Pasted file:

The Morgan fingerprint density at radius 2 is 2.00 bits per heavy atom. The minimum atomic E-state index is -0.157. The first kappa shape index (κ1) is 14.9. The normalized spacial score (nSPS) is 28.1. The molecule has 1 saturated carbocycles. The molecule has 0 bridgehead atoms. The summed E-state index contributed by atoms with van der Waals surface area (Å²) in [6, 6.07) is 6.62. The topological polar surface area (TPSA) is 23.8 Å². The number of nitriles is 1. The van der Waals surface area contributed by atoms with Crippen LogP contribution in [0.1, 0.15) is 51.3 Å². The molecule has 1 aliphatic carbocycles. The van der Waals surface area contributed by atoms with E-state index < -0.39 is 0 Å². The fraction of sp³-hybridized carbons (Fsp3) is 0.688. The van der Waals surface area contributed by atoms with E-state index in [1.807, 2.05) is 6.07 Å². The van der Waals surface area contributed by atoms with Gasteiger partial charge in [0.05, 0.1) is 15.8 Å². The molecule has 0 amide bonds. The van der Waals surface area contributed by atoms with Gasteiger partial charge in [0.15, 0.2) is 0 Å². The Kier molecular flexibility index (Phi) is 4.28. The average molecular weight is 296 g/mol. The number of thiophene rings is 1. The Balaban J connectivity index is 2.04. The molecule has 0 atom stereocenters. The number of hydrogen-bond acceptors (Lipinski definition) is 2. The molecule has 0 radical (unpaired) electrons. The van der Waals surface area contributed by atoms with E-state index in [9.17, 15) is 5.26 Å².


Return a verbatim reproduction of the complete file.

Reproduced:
The Morgan fingerprint density at radius 2 is 2.00 bits per heavy atom. The minimum atomic E-state index is -0.157. The first kappa shape index (κ1) is 14.9. The normalized spacial score (nSPS) is 28.1. The molecule has 1 saturated carbocycles. The molecule has 0 bridgehead atoms. The summed E-state index contributed by atoms with van der Waals surface area (Å²) in [6, 6.07) is 6.62. The topological polar surface area (TPSA) is 23.8 Å². The number of nitriles is 1. The van der Waals surface area contributed by atoms with Crippen LogP contribution in [0.1, 0.15) is 51.3 Å². The molecule has 1 aliphatic carbocycles. The van der Waals surface area contributed by atoms with E-state index < -0.39 is 0 Å². The fraction of sp³-hybridized carbons (Fsp3) is 0.688. The van der Waals surface area contributed by atoms with E-state index in [1.807, 2.05) is 6.07 Å². The van der Waals surface area contributed by atoms with Gasteiger partial charge in [0.05, 0.1) is 15.8 Å². The molecule has 0 amide bonds. The van der Waals surface area contributed by atoms with Gasteiger partial charge in [0.15, 0.2) is 0 Å². The Kier molecular flexibility index (Phi) is 4.28. The average molecular weight is 296 g/mol. The number of thiophene rings is 1. The Balaban J connectivity index is 2.04. The molecule has 0 atom stereocenters. The number of hydrogen-bond acceptors (Lipinski definition) is 2. The molecule has 0 radical (unpaired) electrons. The van der Waals surface area contributed by atoms with E-state index in [9.17, 15) is 5.26 Å².